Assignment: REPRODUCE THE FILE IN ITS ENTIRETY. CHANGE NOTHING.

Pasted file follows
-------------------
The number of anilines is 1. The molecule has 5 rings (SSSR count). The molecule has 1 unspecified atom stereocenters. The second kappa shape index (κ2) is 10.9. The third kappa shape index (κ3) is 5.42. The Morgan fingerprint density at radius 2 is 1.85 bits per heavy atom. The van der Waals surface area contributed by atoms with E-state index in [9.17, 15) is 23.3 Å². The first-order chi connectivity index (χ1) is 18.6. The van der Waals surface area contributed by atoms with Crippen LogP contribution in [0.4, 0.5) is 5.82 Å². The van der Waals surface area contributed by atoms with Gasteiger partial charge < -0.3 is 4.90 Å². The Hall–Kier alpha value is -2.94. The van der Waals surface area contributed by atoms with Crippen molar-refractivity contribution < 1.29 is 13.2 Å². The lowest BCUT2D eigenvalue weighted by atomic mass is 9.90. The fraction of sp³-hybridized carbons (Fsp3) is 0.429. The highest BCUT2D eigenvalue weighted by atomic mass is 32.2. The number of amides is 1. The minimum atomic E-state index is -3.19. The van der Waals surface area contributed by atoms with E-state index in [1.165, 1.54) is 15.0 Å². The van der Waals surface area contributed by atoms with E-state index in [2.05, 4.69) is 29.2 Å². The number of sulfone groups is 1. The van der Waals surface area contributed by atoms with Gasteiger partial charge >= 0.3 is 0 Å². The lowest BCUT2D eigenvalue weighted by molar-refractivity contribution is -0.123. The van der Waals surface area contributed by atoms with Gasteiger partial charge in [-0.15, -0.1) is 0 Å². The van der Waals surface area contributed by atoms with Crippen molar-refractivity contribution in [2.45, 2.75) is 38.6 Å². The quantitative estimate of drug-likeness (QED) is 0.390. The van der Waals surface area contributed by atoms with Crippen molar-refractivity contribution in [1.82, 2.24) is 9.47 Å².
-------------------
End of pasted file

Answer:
The number of anilines is 1. The molecule has 5 rings (SSSR count). The molecule has 1 unspecified atom stereocenters. The second kappa shape index (κ2) is 10.9. The third kappa shape index (κ3) is 5.42. The Morgan fingerprint density at radius 2 is 1.85 bits per heavy atom. The van der Waals surface area contributed by atoms with E-state index in [9.17, 15) is 23.3 Å². The first-order chi connectivity index (χ1) is 18.6. The van der Waals surface area contributed by atoms with Crippen LogP contribution in [0.4, 0.5) is 5.82 Å². The van der Waals surface area contributed by atoms with Gasteiger partial charge < -0.3 is 4.90 Å². The Hall–Kier alpha value is -2.94. The van der Waals surface area contributed by atoms with Crippen molar-refractivity contribution < 1.29 is 13.2 Å². The lowest BCUT2D eigenvalue weighted by atomic mass is 9.90. The fraction of sp³-hybridized carbons (Fsp3) is 0.429. The highest BCUT2D eigenvalue weighted by atomic mass is 32.2. The number of amides is 1. The minimum atomic E-state index is -3.19. The van der Waals surface area contributed by atoms with E-state index in [1.165, 1.54) is 15.0 Å². The van der Waals surface area contributed by atoms with E-state index in [2.05, 4.69) is 29.2 Å². The number of sulfone groups is 1. The van der Waals surface area contributed by atoms with Gasteiger partial charge >= 0.3 is 0 Å². The lowest BCUT2D eigenvalue weighted by molar-refractivity contribution is -0.123. The van der Waals surface area contributed by atoms with Gasteiger partial charge in [-0.15, -0.1) is 0 Å². The van der Waals surface area contributed by atoms with Crippen molar-refractivity contribution in [2.45, 2.75) is 38.6 Å². The quantitative estimate of drug-likeness (QED) is 0.390. The van der Waals surface area contributed by atoms with Crippen molar-refractivity contribution in [1.82, 2.24) is 9.47 Å².